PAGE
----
How your fridge works
This is a diagram of how a basic
mechanical refrigeration cycle works.
If you hover your mouse pointer over the different parts of the diagram an explanation of what is happening will appear.
Definitions of some of the terms used can be found below the diagram.
You can see the refrigerant moving around the circuit at different temperatures. Think about what happens when it expands or contracts. What effect does this have on the temperature?
This diagram is designed for
Internet Explorer 4, Netscape 4 and above. If it does not work on your browser try the older browser version.
For a copy to print out with all labels try the printable version.
|Absorption||A process in which energy (heat) is taken up by a liquid or solid.|
|Compressor||This is a pump which compresses refrigerant gas, and consequently heats the gas.|
|Condensation||A change of state from gas or vapour to liquid.|
|Evaporation||A change of state from solid or liquid to gas or vapour. It occurs when some molecules of a liquid have enough energy to escape into the gas phase and this has an overall cooling effect on the liquid.|
|Expansion||The increase of volume of a sample of substance.|
|Intermediate temperature||A temperature somewhere between hot and cold.|
|Refrigerant||A chemical substance used as a fluid in a refrigeration system. There are many different types of fluid used, depending on the system design. Most commonly used are hydrofluorocarbons (HFCs) and hydrocarbons (HCs).|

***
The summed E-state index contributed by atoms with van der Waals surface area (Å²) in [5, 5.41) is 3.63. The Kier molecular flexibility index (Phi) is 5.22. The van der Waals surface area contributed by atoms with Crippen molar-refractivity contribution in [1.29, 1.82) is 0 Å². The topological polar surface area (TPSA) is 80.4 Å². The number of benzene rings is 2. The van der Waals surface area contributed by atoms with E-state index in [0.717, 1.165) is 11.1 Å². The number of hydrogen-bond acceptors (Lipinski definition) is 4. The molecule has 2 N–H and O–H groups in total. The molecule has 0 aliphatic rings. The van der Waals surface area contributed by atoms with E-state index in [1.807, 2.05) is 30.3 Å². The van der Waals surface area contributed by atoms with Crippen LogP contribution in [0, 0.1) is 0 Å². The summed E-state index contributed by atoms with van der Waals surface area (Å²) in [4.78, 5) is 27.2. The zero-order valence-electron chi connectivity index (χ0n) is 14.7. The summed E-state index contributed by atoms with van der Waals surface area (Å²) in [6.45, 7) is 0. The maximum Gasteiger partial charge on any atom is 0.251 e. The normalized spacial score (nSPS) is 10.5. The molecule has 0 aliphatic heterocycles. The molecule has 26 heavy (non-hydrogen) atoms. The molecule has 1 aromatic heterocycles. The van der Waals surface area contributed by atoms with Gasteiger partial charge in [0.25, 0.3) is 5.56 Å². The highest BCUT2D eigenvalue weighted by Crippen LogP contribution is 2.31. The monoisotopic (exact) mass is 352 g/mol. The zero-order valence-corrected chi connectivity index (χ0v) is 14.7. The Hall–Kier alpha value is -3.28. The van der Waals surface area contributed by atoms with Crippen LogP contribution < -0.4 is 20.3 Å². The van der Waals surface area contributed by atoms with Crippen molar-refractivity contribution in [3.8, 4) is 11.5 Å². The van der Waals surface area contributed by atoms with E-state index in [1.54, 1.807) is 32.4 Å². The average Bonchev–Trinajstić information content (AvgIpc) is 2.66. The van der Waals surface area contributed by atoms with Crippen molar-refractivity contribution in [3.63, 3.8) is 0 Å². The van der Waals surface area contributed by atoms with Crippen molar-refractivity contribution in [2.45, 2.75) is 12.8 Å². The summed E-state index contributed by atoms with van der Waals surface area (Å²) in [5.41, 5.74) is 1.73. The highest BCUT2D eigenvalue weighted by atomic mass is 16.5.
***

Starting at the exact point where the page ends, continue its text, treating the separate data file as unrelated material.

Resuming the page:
|Refrigeration||This is the transfer of heat from a substance to be cooled to somewhere else. Heat flows naturally from a warm substance to a colder one eg fish can be cooled by surrounding it with packing ice.|
|Restrictor||Something that restricts the flow of a gas or liquid.|
|Sublimation||This is when a solid turns to vapour without going through the liquid phase. For example, you can see solid carbon dioxide (CO2) turning to vapour when it melts without producing a liquid (dry ice).|
|Thermal Insulation||A means of preventing or reducing the transfer of thermal energy (heat). Good insulators are foam, wool, and vacuums.|
|Vapour||A substance in a gas state that has reached a temperature at which it could become a liquid just by the application of pressure. It is usually still in contact with the liquid from which it was formed.|
|Ventilation||The addition of fresh air.|